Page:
TECHNOLOGIES SUCH as Pitchf/x, which launched in most major league parks in 2007, and Statcast, which became public in '15, capture the speed, spin, movement, release point and location of every pitch—that would be all 715,838 of them thrown just last season, creating millions of data points. This deluge of information has presented teams with a key question: Now what do we do with it?
The answer increasingly is to hire young, numbers-savvy former pitchers to translate the data into usable, customized strategies for current pitchers. These recent retirees serve as adjuncts to the traditional pitching coach. Though they answer to various titles, they are the Pitch Whisperers.
Arizona GM Mike Hazen is at the forefront of the Pitch Whisperers trend. As Boston's GM in 2015 he hired Brian Bannister (above), now 36. After being hired by the Diamondbacks this off-season, Hazen created a position for Dan Haren, also 36. Bannister, who had a five-year major league career, is Boston's assistant pitching coach, who travels with the team and works primarily with pitcher development. Haren, who pitched for eight teams over 13 years, works mostly from home devising specific game plans as Arizona's pitching strategist.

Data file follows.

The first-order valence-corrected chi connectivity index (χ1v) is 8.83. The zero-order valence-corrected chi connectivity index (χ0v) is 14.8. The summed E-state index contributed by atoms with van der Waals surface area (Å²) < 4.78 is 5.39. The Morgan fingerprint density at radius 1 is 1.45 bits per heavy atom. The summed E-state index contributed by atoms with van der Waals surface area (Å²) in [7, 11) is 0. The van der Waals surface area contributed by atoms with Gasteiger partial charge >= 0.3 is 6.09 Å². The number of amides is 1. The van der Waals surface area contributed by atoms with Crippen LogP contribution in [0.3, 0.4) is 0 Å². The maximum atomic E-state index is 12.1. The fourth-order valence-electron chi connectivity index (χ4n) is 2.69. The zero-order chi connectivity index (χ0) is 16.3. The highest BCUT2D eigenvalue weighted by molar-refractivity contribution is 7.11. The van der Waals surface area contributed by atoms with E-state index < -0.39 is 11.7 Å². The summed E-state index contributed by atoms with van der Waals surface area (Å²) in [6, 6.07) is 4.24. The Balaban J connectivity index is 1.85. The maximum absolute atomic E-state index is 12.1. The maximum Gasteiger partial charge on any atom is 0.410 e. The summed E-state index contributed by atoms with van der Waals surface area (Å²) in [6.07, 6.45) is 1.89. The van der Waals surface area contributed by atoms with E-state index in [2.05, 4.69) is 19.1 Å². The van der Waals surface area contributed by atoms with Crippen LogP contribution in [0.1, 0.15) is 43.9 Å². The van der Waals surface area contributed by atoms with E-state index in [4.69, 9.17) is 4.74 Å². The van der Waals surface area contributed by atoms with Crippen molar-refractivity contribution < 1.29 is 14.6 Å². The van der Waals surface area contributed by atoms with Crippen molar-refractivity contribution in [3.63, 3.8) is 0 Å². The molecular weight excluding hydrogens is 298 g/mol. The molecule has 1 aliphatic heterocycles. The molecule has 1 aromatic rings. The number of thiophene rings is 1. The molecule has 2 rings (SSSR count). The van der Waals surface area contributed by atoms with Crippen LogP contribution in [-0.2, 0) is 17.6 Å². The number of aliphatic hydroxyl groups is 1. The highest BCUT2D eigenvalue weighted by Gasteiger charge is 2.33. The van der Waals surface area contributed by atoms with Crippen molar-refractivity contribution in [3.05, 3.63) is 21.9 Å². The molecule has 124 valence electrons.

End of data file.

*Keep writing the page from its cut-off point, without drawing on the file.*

"In any industry where there is a disruptive technology, in this case Pitchf/x, it creates nontraditional roles," Bannister says. "At the major league level it's always about competitive advantages and giving your players better information."
Just months into his job with Boston, Bannister used analytics to persuade journeyman Rich Hill to throw his high-spin curveball more often and with various shapes. Since then Hill is 14--6, and this winter he earned a $48 million contract from the Dodgers. Last year Bannister used analytics to show Rick Porcello that the shape of his hybrid cutter-slider caused weak contact or missed swings. "That encouraged me to throw it more—and it worked out," says Porcello, who won the Cy Young Award.
Bannister was an early adopter of sabermetrics in his 37--50 career and planned to launch pitching instructional centers when the Red Sox called. He loves analogies, such as calling the traditional pitching coach the trusted caddie for pitchers. What does that make Bannister?
"I'm the guy in the truck by the driving range," he said, "customizing clubs for the players."